Island First Nations included in water, wastewater funding

FORT WILLIAM FIRST NATION—The governments of Canada and Ontario are committed to ensuring that all Canadians have access to safe, clean and reliable drinking water. The Government of Canada is making historic investments to support Indigenous communities, including those on Manitoulin Island, including strengthening on-reserve water and waste water. These investments safeguard the health and well-being of residents, protect waterways and preserve local ecosystems.

The Honourable Patty Hajdu, Minister of Employment, Workforce Development and Labour and Member of Parliament for Thunder Bay-Superior North, on behalf of the Honourable Amarjeet Sohi, Minister of Infrastructure and Communities, the Honourable Bill Mauro, Ontario Minister of Municipal Affairs and Member of Provincial Parliament for Thunder Bay-Atikokan, on behalf of the Honourable Bob Chiarelli, Ontario Minister of Infrastructure, and Michelle Solomon, councillor, on behalf of Chief Peter Collins-Fort William First Nations, announced on Tuesday that 235 projects in First Nations across Ontario will receive funding under the Government of Canada’s Clean Water and Wastewater Fund.

Thanks to this $8.8 million investment, First Nations across Ontario will benefit from improved water, wastewater and storm water management.

For Aundeck Omni Kaning First Nation, federal funding of $66,076 and provincial funding of $33,038 is being provided for the rehabilitation of the water treatment plant, including the computer monitoring system and ozone systems.

M’Chigeeng First Nation received funding of $80,000 from the federal government and $40,000 from the province for the replacement of the existing generator at the Lakeview Booster Station.

Sheguiandah First Nation received $36,656 in federal funding and $18,328 from the province for the purchase and installation of remote chlorine analyzers(s) in the distribution system; $17,000 from the federal government and $8,500 from the province for installation of new septic systems; and $2,510 from the federal government and $1,255 from the province for culvert replacement.

Sheshegwaning First Nation received funding of $54,977 from the federal government, and $27,489 from the province towards improvements to water treatability through upgrades in the water treatment plant process due to the age of the components.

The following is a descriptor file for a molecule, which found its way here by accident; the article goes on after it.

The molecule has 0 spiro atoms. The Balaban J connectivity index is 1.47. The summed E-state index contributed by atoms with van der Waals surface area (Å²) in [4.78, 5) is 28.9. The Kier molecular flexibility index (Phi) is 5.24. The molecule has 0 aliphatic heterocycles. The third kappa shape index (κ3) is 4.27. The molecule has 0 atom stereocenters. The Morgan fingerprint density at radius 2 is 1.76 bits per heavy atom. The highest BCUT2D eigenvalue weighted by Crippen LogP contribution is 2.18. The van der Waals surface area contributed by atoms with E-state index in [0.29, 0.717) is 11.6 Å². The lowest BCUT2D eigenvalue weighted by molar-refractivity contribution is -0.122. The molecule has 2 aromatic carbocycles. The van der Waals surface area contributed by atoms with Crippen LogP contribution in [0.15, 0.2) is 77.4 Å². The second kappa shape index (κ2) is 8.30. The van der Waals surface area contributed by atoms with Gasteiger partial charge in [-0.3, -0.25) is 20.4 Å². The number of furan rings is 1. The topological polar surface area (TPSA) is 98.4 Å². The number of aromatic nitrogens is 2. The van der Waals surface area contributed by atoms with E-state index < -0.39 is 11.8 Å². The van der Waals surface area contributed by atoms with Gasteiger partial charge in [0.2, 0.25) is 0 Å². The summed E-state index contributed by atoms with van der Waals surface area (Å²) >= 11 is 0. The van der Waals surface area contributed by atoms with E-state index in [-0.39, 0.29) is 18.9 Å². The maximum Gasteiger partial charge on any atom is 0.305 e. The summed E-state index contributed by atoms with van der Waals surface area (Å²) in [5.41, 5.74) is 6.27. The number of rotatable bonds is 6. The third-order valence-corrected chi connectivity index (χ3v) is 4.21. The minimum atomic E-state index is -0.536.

The Whitefish River First Nation received $43,934 from the federal government and $21,967 from the province for upgrades of the water treatment plant for improved water treatability. As well, $2,699 was provided by the federal government and $1,350 from the province to improve operations with an asset management program.

Wiikwemkoong received funding of $164,000 from the federal and $82,000 from the provincial governments for design for the ability to meet the Wastewater System Effluent Regulations coming into effect on January 1, 2021. As well, the community received funding of $24,734 from the federal government and $12,367 from the province for a water treatment plant optimization study.

The Zhiibaahaasing First Nation will be able to make improvements to its water distribution through acquiring a new water truck. Funding of $52,819 was provided by the federal government and $26,410 from the province.

“All Canadians should have access to safe and reliable drinking water,” said Patty Hajdu, Minister of Employment, Workforce Development and Labour, and Member of parliament for Thunder Bay-Superior North. “Working in partnership with First Nations across Ontario, the Government of Canada is supporting sustainable solutions to address waster infrastructure on-reserve. Today’s investment will help First Nations better protect public health and safeguard the property and livelihoods of residents and businesses while conserving the local environment.”

“By supporting First Nations progress toward sustainable access to reliable water and wastewater services, we are helping to build a cleaner environment and healthier, more livable communities. The province of Ontario is committed to investing in the repairs and restorations needed to local clean water and wastewater infrastructure,” said the Honourable Bill Mauro, Ontario Minister of Municipal Affairs and Member of Provincial Parliament for Thunder Bay-Atikokan.

For the 235 projects announced the federal government is funding up to 50 percent of project costs, $8,885,876. The provincial government is providing up to 25 percent, $4,442,944 and the recipient First Nations will cover any remaining costs.